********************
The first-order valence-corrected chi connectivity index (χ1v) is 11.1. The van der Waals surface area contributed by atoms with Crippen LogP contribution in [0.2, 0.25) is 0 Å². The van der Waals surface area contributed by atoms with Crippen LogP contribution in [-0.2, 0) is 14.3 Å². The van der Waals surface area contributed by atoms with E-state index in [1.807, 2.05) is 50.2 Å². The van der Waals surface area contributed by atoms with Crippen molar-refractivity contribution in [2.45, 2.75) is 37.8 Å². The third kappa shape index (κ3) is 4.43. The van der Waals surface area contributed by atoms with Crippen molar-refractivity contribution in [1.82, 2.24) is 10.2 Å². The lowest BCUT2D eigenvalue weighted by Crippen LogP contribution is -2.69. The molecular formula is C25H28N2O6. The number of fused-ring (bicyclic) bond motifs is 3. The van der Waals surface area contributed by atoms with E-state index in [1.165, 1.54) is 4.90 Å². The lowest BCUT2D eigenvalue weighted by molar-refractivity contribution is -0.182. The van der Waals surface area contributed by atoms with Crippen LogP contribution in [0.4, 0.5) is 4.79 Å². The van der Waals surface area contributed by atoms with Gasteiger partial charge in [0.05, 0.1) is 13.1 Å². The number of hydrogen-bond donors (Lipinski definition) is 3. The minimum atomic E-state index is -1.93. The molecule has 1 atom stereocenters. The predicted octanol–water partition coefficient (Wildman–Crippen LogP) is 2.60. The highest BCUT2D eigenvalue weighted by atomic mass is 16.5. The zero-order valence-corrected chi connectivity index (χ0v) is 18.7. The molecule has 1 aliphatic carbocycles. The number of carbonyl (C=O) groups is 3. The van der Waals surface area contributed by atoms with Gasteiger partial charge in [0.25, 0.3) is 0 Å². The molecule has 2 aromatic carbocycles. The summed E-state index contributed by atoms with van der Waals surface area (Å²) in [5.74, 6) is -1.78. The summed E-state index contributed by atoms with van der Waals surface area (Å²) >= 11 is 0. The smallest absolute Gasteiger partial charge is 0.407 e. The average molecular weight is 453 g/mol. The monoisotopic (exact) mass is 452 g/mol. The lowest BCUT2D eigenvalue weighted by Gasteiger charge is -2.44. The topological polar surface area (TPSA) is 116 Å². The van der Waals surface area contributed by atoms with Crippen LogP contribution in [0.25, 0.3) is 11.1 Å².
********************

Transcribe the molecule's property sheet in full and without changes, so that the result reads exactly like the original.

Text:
The first-order valence-corrected chi connectivity index (χ1v) is 11.1. The van der Waals surface area contributed by atoms with Crippen LogP contribution in [0.2, 0.25) is 0 Å². The van der Waals surface area contributed by atoms with Crippen LogP contribution in [-0.2, 0) is 14.3 Å². The van der Waals surface area contributed by atoms with E-state index in [1.807, 2.05) is 50.2 Å². The van der Waals surface area contributed by atoms with Crippen molar-refractivity contribution in [2.45, 2.75) is 37.8 Å². The third kappa shape index (κ3) is 4.43. The van der Waals surface area contributed by atoms with Crippen molar-refractivity contribution in [1.82, 2.24) is 10.2 Å². The lowest BCUT2D eigenvalue weighted by Crippen LogP contribution is -2.69. The molecular formula is C25H28N2O6. The number of fused-ring (bicyclic) bond motifs is 3. The van der Waals surface area contributed by atoms with E-state index in [1.165, 1.54) is 4.90 Å². The lowest BCUT2D eigenvalue weighted by molar-refractivity contribution is -0.182. The van der Waals surface area contributed by atoms with Crippen LogP contribution in [0.4, 0.5) is 4.79 Å². The van der Waals surface area contributed by atoms with Gasteiger partial charge in [0.05, 0.1) is 13.1 Å². The number of hydrogen-bond donors (Lipinski definition) is 3. The minimum atomic E-state index is -1.93. The molecule has 1 atom stereocenters. The predicted octanol–water partition coefficient (Wildman–Crippen LogP) is 2.60. The highest BCUT2D eigenvalue weighted by atomic mass is 16.5. The zero-order valence-corrected chi connectivity index (χ0v) is 18.7. The molecule has 1 aliphatic carbocycles. The number of carbonyl (C=O) groups is 3. The van der Waals surface area contributed by atoms with Gasteiger partial charge in [0.25, 0.3) is 0 Å². The molecule has 2 aromatic carbocycles. The summed E-state index contributed by atoms with van der Waals surface area (Å²) in [5.74, 6) is -1.78. The summed E-state index contributed by atoms with van der Waals surface area (Å²) >= 11 is 0. The smallest absolute Gasteiger partial charge is 0.407 e. The average molecular weight is 453 g/mol. The monoisotopic (exact) mass is 452 g/mol. The lowest BCUT2D eigenvalue weighted by Gasteiger charge is -2.44. The topological polar surface area (TPSA) is 116 Å². The van der Waals surface area contributed by atoms with Crippen LogP contribution in [0.25, 0.3) is 11.1 Å².